One of my best-kept secrets has been that I minored in physical education in college. I’m not particularly athletic and certainly not very competitive (unless it is a card game called “Nertz.”) I was inspired, however, by a very cool physical education teacher at St. Johns College in Winfield, Kansas. I asked her once if someone had to be really good at sports to be a P.E. teacher, and she replied that it was not necessary to excel personally. What mattered was an ability to pass on concepts in a caring way. My P.E. classes were a foil to the heavier academic ones, and I enjoyed gymnastics, track and field, folk dancing, and whatever else I signed up for. Just not swimming.
When I was seven or eight in Wichita, Kansas, my parents signed me up for beginning swimming at the local pool. I biked over with swimsuit and towel, got in the pool, and tried to follow directions to blow bubbles in the water, but I panicked! So I biked back home. The next summer, they signed me up again, and again I flunked “Blowing Bubbles.” My experience after that was sporadic and in the shallower end of the pool. However, with a P.E. minor, I had to take swimming. Al and I married our fourth year of college and lived in the freshmen men’s dorm as “counselors” in return for free housing. We both took swimming during January — in Nebraska — at 7:30 in the morning. Walking home in the frigid air with wet hair was….memorable. But I did not drown and finally passed.
My other athletic nemesis was softball. My elementary school had one physical education program — everyone played softball. How I hated and dreaded that game! I prayed to draw outfield, that no one would hit one my direction, and that maybe this time I might not strike out. I guess I was living through a sanctifying season rather than a victorious one.
Fast forward to our last summer in college before leaving for our first teaching jobs in New York City. I always had a work-study job on campus, but what they really needed that summer was someone to help coach a softball team. The main coach needed help, so needing the money desperately, I said yes. Taking small steps and following directions, I lobbed balls to the girls to catch, and I actually began to improve my own ball-handling skills, but not to the level these girls appreciated. And then it happened — the main coach dropped out, and I was left in charge. One girl, “Cindy,” became very sarcastic and negative toward me. Her little posse made sure each practice to send verbal arrows my way. Dreading every practice and game, I limped through the season.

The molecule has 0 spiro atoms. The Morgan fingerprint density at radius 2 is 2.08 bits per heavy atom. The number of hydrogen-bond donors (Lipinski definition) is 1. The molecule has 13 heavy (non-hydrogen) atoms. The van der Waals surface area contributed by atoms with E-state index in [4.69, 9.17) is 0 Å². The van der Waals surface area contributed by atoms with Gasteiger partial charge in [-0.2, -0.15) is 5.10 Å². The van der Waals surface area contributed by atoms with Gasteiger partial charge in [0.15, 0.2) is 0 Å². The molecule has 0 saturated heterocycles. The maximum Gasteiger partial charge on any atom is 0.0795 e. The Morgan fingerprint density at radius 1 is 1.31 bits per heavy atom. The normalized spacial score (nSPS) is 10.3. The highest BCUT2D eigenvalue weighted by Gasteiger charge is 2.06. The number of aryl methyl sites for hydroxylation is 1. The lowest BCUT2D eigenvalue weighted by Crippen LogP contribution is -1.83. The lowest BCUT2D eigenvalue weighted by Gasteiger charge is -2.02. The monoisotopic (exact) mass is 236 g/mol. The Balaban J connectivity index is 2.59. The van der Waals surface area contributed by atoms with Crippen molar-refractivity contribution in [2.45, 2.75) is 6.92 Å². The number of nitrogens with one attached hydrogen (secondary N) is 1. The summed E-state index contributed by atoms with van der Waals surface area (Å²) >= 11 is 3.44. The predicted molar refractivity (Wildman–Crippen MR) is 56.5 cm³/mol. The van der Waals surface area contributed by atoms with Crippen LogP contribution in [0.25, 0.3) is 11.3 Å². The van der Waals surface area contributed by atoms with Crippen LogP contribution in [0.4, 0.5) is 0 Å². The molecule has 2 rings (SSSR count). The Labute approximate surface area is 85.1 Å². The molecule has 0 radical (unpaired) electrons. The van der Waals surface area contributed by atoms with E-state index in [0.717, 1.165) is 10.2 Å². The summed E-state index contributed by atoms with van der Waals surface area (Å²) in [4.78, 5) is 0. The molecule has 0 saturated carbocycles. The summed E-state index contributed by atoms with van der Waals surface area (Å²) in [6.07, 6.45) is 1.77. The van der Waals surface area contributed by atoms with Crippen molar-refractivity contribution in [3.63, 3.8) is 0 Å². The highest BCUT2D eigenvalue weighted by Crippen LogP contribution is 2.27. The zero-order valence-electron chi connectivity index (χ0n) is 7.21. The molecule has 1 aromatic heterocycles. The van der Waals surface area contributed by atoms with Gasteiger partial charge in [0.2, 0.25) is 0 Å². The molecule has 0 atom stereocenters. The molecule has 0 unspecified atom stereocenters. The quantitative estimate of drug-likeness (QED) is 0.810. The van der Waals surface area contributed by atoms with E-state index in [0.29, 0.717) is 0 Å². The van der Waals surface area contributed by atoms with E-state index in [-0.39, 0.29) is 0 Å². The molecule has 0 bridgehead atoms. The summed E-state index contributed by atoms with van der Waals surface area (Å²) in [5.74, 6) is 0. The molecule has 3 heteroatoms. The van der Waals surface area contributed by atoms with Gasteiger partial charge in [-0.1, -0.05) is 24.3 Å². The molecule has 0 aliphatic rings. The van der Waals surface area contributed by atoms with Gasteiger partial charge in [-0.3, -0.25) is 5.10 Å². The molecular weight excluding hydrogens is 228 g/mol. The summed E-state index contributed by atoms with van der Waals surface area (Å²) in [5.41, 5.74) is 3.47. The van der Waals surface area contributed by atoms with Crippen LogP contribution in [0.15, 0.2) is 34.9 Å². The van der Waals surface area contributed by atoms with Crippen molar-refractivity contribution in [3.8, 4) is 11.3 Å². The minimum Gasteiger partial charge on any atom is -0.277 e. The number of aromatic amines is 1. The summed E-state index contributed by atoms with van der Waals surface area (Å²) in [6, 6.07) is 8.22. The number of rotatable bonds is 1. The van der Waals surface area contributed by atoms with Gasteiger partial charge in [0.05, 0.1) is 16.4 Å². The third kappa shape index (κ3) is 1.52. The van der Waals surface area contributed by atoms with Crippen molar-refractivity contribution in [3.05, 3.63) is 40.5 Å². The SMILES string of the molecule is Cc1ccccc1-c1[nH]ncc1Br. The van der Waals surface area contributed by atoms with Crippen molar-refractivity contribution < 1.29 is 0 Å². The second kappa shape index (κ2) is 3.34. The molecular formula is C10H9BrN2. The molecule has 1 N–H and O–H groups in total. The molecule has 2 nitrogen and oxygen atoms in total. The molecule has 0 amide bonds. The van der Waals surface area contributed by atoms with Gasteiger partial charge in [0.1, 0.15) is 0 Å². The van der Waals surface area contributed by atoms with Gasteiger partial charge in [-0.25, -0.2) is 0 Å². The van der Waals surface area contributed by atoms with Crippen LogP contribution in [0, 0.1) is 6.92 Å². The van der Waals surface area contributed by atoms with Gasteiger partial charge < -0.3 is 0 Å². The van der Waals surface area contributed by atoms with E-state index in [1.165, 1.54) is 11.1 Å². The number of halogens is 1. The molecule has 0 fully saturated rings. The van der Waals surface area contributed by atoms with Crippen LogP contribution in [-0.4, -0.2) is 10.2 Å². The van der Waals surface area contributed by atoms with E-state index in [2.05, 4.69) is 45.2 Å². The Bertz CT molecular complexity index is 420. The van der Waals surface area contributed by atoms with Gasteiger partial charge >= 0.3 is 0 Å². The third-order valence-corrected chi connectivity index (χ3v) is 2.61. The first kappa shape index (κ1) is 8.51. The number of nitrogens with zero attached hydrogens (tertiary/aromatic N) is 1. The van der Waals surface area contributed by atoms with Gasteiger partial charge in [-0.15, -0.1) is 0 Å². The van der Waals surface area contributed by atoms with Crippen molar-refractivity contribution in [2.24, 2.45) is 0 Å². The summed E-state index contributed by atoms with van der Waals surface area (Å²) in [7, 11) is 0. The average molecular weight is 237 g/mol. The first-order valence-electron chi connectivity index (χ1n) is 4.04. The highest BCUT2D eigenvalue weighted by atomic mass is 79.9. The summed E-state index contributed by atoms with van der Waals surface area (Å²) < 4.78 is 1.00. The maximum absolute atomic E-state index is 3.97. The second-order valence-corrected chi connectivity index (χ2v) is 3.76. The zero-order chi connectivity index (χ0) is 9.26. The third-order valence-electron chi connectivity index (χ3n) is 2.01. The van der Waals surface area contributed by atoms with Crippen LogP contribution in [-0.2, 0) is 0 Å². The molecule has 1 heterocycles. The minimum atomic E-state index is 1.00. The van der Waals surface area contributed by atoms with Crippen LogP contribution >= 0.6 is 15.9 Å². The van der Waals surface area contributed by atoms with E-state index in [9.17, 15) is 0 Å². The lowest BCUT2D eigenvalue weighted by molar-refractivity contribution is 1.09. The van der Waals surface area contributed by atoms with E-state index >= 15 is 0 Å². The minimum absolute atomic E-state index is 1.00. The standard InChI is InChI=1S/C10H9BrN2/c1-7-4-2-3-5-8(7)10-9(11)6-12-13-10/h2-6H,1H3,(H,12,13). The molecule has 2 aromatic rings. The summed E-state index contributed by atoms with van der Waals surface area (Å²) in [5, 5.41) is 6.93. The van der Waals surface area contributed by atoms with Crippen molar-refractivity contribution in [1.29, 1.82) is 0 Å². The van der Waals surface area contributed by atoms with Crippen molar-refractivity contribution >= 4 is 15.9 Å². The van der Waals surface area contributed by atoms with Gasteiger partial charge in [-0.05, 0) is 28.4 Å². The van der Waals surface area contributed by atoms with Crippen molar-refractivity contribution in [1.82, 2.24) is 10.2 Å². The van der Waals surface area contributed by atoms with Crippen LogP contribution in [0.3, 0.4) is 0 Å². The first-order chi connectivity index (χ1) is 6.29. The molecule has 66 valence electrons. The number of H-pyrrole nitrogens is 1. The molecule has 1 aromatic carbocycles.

One day as I walked away from the field to my dorm apartment, my little adversary called out in a voice dripping with arsenic, “Don’t forget my birthday!” I called out to the Lord, “How do I handle this, Lord? How do continue to do something for which I have little confidence, few skills, and no support? How do I respond to the negative attitudes?”
In answer to my call, the Holy Spirit dropped this passage into my soul:
“To the contrary, ‘if your enemy is hungry, feed him; if he is thirsty, give him something to drink; for by so doing, you will heap burning coals on his head.’ Do not be overcome by evil, but overcome evil with good.” Romans 12:20-21
All right then! I went home, baked and decorated cupcakes, bought plastic cups, mixed up some Kool-Aid, and boxed it all up in the trunk of my car. After practice when we collected the equipment, I told the girls to gather around for an announcement. Opening the trunk, I declared that we were having a birthday party for Cindy.
Her facial expression will always be a snapshot in my memory. She was shocked and mortified. I could see the emotions playing one after another. Instantly, she realized that she did not deserve this party, and she saw her behavior for what it was. From that moment to the end of the summer season of 1969, Cindy and her buddies could not do enough to help and support me.
And I received a dynamic lesson in the truth and power of God’s Word at work.
My physical education “career” lasted through four years on the elementary level. When our children came along, I turned over the athletic skills to one with the prowess – their father. In college, he excelled on the basketball court and baseball field, and I cheered for the team.
The Urban Dictionary defines “frenemy” as “an enemy disguised as a friend.” In my case, I had an enemy who became a friend because of the grace of God.